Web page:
Anti-immigration policies causing anxiety to surge among U.S.-born hispanic teens

BERKELEY, Calif. — Regardless of where you stand on the political spectrum, there is no denying that immigration, more specifically Latinx immigration, has become a hotly contested and debated issue in the United States following the 2016 presidential election. Now, a new study conducted by researchers at the University of California, Berkeley finds that all of this debate around immigration is taking a significant mental toll on California’s Hispanic youth population, including the children of American citizens.

Researchers analyzed the mental and physical well-being of 357 adolescents born to Central American and Mexican immigrants living in the United States in the years directly before, and after, the 2016 election. Health information including blood pressure, sleeping patterns, and anxiety or depression symptoms were collected from the youth at 14, just before the 2016 election, and then again at the age of 16.

Nearly half of the teenagers surveyed reported increased worries, anxieties, and trouble sleeping compared to two years earlier. Additionally, between 41% and 45% of those surveyed at age 16 admitted to worrying, at least sometimes, “about the impact of immigration policies on the family,” “about family separation due to deportation,” and “that a family member would be reported to immigration officials.”

“These results are problematic, because high levels of anxiety are not necessarily fleeting,” explains co-author Nancy Gonzales in a press release. “They can impact other aspects of children’s well-being including their ability to stay focused in school, and if they are living with prolonged anxiety, that also has long-term effects on their physical health and susceptibility to problems like alcohol and substance abuse.”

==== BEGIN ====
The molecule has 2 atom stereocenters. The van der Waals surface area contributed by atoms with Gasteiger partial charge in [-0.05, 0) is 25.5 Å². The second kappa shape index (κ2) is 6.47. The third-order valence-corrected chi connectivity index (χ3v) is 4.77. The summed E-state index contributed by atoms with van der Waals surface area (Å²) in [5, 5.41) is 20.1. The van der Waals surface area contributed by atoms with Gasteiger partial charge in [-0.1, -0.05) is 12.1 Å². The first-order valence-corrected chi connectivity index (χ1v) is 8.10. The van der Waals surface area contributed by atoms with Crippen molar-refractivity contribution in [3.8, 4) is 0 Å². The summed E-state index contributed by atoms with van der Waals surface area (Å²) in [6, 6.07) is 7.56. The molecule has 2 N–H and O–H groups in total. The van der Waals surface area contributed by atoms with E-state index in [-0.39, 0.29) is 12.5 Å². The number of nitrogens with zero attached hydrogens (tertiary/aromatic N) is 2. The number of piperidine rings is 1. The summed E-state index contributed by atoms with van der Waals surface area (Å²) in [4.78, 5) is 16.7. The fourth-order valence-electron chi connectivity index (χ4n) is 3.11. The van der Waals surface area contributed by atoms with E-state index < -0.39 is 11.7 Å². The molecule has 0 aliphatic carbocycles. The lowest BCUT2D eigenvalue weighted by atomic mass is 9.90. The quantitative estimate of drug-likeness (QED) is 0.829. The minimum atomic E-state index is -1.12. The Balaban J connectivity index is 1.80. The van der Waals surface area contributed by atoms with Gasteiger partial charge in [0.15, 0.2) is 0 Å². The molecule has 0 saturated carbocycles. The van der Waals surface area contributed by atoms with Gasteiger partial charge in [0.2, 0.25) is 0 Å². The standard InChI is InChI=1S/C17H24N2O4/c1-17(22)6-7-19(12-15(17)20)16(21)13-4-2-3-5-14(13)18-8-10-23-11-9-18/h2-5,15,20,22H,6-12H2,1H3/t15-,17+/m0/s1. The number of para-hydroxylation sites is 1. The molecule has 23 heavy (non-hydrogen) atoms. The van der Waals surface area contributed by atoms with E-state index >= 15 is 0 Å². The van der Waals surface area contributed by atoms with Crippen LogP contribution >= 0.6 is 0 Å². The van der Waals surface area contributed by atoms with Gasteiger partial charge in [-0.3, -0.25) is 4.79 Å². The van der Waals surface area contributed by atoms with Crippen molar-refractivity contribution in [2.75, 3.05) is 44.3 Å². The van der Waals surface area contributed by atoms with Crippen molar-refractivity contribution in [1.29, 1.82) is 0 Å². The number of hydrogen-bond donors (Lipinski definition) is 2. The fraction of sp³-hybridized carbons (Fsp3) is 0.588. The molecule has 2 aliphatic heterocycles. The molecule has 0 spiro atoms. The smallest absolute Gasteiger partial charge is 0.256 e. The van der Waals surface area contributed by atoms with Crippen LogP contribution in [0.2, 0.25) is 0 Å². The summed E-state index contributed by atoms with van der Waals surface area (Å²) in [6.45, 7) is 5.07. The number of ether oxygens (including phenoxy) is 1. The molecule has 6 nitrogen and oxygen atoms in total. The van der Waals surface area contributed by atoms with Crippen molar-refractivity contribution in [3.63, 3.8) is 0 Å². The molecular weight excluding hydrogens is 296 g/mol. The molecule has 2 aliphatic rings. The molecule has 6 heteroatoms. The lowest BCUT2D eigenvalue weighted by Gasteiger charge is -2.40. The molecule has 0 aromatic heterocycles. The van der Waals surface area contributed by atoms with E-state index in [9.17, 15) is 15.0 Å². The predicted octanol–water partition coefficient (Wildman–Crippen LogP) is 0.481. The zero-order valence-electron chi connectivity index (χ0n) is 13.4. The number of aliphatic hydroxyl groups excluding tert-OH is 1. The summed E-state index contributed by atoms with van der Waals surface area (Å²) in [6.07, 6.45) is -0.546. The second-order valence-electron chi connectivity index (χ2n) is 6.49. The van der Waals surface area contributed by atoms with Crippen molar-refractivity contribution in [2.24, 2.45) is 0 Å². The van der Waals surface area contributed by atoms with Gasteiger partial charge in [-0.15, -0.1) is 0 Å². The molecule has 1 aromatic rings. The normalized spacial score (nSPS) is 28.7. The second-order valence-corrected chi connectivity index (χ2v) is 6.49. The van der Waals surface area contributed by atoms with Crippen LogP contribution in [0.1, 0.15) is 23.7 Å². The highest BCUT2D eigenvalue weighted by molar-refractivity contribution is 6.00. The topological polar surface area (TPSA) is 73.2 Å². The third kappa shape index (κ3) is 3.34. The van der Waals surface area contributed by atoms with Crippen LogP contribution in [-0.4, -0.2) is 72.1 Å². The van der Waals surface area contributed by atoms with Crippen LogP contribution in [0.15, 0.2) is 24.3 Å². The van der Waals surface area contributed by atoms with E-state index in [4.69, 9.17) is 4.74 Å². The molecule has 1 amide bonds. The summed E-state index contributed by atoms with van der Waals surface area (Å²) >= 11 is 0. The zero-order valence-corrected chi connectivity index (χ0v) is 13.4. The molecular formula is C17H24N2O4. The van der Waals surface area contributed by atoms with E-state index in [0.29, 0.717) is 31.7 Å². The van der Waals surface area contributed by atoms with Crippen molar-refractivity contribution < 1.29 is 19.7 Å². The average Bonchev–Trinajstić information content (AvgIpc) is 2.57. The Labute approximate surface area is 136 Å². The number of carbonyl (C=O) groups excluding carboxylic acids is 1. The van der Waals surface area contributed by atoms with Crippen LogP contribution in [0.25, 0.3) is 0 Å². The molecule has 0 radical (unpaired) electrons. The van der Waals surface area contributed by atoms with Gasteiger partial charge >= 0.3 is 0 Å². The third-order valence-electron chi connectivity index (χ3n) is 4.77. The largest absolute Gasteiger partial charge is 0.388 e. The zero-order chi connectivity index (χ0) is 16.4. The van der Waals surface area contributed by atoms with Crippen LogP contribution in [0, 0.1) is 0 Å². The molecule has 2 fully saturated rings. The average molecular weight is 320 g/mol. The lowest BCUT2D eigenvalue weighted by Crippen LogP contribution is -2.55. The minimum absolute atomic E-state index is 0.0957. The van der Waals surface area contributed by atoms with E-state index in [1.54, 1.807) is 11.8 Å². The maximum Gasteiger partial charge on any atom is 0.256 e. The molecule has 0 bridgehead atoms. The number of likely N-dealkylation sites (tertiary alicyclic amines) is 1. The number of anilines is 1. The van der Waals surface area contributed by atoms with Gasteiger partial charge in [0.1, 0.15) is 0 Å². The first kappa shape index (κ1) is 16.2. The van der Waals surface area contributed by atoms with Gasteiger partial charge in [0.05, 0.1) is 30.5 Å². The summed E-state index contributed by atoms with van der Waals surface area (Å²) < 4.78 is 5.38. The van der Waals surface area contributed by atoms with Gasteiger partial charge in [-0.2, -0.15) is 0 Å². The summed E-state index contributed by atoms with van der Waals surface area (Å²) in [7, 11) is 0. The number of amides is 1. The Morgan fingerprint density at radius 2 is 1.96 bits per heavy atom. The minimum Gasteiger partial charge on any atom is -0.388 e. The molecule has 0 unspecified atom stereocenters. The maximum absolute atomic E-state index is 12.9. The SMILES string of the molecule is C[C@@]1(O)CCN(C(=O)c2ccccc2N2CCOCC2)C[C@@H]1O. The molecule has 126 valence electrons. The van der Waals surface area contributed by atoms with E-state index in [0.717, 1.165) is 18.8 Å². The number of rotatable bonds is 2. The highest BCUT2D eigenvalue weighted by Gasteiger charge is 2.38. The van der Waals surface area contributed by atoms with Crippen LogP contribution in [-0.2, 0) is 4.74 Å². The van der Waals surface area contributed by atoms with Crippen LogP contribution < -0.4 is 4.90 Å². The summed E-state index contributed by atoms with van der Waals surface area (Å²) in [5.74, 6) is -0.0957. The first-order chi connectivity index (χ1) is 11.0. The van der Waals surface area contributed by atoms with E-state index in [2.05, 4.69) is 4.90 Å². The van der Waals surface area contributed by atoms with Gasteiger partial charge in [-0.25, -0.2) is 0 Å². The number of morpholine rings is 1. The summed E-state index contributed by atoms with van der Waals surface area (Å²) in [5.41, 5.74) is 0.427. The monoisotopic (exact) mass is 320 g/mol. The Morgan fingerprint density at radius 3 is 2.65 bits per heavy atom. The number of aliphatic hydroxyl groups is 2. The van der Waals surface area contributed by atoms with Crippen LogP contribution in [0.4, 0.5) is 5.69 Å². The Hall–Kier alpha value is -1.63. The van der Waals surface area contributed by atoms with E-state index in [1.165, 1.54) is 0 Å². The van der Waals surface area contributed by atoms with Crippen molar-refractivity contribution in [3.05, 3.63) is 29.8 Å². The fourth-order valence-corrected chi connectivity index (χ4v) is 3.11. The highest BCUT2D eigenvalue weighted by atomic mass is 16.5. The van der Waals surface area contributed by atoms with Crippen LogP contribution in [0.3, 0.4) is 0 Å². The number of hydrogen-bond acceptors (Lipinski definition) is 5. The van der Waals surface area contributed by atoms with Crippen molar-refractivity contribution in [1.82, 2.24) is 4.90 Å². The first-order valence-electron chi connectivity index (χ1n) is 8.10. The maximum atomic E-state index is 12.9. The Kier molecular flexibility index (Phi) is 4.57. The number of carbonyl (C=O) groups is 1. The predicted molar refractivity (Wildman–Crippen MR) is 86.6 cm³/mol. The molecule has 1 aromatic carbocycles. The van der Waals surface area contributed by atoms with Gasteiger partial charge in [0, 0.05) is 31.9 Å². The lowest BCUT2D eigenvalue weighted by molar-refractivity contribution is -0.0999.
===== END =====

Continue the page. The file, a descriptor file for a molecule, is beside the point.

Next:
Researchers also noted that these results are especially troublesome considering they are coming out of California, a sanctuary state that offers immigrants far more support and protective policies than other states. Brenda Eskenazi, a professor and chair at the UC Berkeley School of Public Health, adds “that this study is probably reflecting the best-case scenario of how children of immigrants in other states are being affected.”

The research team say they will follow up with the teens once again at age 18 in order to determine if this increase in anxiety and worry has continued.

The study is published in the Journal of the American Medical Association: Pediatrics.

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John Anderer

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